Remember once upon a time I mentioned that I had a j-o-b? Most of the time the stress or worry from my job doesn't interfere with life outside the office (other than the fact that I telecommute). This week, though, has been a little different.
I picked up some new responsibilities at work recently. One is to propose and manage enhancements to a monthly scorecard, and the other is to actually OWN and manage the scorecard. Since the time I began working on the enhancements, the scorecard has gone to twice-a-month. Getting the scorecard published isn't particularly time consuming - oh, sure, at first it is because I'm learning all the ropes, but soon enough it'll be second nature. No, the real challenge about this scorecard is that even though we have a stated service level to get the scorecard published by the 10 calendar day of the month, in reality we are trying to get the scorecard published ASAP. Which means that as soon as all the data is ready to be validated, at least two people have to drop what they are doing and make this the #1 priority in their day. If there are errors, the developers have to make fixing it the #1 priority of their day. After it's been reviewed, then I have to review the scorecard and physically upload it to the appropriate directory, and then generate a scorecard communication and have it sent to the scorecard audience. And that becomes my #1 priority of the day.
So you guessed it: twice a month at least four people have to go through a scorecard fire drill.
My frustration is that ASAP isn't a service level. The 10th day...that's a service level. If we can get the scorecard published by the 5th day, or the 6th day, or whatever, then we should say so, and plan to that. There has to be wiggle room for correcting errors, and unanticipated delays, but from a business process point of view, this shouldn't be a fire drill.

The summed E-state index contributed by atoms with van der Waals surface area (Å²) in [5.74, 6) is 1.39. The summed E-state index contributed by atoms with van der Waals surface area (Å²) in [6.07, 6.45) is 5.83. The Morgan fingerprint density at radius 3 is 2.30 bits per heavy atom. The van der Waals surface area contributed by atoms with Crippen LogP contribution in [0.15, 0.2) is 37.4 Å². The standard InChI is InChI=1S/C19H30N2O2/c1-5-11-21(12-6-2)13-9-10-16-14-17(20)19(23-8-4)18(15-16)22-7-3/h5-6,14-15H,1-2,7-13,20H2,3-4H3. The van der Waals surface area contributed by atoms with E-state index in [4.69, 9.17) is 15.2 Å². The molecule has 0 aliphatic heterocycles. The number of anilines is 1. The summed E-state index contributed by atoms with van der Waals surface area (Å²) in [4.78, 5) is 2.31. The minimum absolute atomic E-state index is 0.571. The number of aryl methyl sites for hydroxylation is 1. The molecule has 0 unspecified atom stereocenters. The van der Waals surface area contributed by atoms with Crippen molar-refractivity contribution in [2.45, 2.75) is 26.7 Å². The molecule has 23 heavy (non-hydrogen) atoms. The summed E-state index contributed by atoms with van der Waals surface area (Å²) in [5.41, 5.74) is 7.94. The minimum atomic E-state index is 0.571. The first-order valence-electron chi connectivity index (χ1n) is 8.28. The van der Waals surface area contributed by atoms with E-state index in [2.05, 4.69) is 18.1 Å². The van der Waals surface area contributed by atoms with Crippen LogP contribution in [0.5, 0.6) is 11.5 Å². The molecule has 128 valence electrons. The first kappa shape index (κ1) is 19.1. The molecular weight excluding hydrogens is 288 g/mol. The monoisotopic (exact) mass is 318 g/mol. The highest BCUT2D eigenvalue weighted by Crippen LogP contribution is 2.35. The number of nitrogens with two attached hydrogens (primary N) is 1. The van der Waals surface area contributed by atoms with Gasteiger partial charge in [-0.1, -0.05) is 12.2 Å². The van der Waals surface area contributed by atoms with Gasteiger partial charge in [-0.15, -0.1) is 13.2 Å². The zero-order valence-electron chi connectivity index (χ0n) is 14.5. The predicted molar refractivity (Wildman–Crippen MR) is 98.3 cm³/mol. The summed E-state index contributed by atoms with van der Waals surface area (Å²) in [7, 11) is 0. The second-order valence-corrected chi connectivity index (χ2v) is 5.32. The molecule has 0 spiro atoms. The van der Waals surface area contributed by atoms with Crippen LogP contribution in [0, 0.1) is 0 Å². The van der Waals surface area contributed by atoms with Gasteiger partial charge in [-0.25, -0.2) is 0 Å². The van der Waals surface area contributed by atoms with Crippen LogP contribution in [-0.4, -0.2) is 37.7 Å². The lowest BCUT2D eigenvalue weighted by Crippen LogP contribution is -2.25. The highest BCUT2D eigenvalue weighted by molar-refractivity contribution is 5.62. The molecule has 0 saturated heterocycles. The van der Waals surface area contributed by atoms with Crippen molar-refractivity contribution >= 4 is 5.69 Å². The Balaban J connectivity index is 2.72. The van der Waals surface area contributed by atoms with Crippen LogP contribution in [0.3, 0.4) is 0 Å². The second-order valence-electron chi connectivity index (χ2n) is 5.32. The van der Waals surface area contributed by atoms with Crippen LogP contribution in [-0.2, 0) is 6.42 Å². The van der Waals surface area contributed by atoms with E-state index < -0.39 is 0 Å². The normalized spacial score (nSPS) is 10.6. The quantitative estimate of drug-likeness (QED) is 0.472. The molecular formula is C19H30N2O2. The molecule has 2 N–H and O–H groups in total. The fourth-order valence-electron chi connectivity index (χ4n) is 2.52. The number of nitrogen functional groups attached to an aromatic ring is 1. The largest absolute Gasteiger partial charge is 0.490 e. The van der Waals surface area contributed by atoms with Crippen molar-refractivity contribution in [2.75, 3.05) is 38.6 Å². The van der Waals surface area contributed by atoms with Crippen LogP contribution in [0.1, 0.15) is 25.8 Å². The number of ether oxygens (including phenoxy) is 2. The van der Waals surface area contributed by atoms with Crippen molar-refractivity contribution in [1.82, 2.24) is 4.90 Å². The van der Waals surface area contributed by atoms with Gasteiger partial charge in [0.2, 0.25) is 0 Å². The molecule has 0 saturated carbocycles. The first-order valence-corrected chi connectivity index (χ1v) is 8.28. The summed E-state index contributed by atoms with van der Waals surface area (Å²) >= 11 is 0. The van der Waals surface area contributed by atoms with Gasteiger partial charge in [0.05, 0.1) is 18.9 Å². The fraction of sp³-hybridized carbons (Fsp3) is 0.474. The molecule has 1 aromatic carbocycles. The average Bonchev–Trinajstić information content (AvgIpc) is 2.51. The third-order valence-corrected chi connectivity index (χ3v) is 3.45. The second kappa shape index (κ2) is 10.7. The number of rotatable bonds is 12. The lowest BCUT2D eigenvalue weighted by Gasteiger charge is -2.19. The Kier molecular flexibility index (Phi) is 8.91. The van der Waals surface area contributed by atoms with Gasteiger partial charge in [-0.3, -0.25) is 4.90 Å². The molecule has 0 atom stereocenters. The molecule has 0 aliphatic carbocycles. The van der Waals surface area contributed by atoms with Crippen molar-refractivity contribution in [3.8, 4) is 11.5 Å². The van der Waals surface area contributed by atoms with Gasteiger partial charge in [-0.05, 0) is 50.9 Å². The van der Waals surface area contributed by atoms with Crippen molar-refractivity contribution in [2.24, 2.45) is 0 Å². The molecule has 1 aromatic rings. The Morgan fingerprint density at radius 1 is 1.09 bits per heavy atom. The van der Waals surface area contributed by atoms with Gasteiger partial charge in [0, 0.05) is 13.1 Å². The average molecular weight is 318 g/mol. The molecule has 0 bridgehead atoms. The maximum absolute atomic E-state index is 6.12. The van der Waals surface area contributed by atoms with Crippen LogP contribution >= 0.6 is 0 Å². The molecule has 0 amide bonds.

And yet for some reason I've yet to fathom, we haven't fought back hard enough, or with the right arguments, to change the situation. And oh by the way this is not a customer-impacting event. There are others who depend on the information that is produced through the scorecard, but they can't really plan either because we produce it on a different day each month. There is a trust that develops when you bring consistency to a process. You can count on certain things happening at certain times. The garbage is always picked up Thursdays. Mail is always delivered by 5pm daily. Street cleaning is done the 2nd Wednesday of the month. And maybe it's just me, but how can I plan anything around a delivery date that changes for each cycle of an event? Does it do me any good if it's earlier? What if, as the recipient, I can't get to it until the 9th or 10th day anyway? Producing it on the 5th or the 7th doesn't do anything for me. Is the 10th day really the best service level? I don't know if we know that for sure.
I'm still trying to put together the right argument. This is helping.
And here's another bit: because of this self-imposed-by-the-team fire drill, I am probably electing to NOT take a planned vacation day Monday so we can "maybe" produce an update if a certain set of data is published because that certain set of data wasn't available to us in time for the fire drill. If we were marching to our original 10th day SLA, it wouldn't be an issue and we wouldn't have to do this twice. I'm still up in the air about Monday. I don't feel good about it, though, and I actually lost some sleep about it last night. It's been a very long time since that's happened.
What's special about Monday? Nothing, really, just an opportunity to spend some time with a couple of women I like and a road trip to the Outer Banks for the day. That's not really the point, though. More, the point is that this is a brand new (as of last week) set of responsibilities for me and I don't want it to fall apart the first time I take time off.
On the other hand, this isn't life or death. I think I'll take the vacation day as planned :)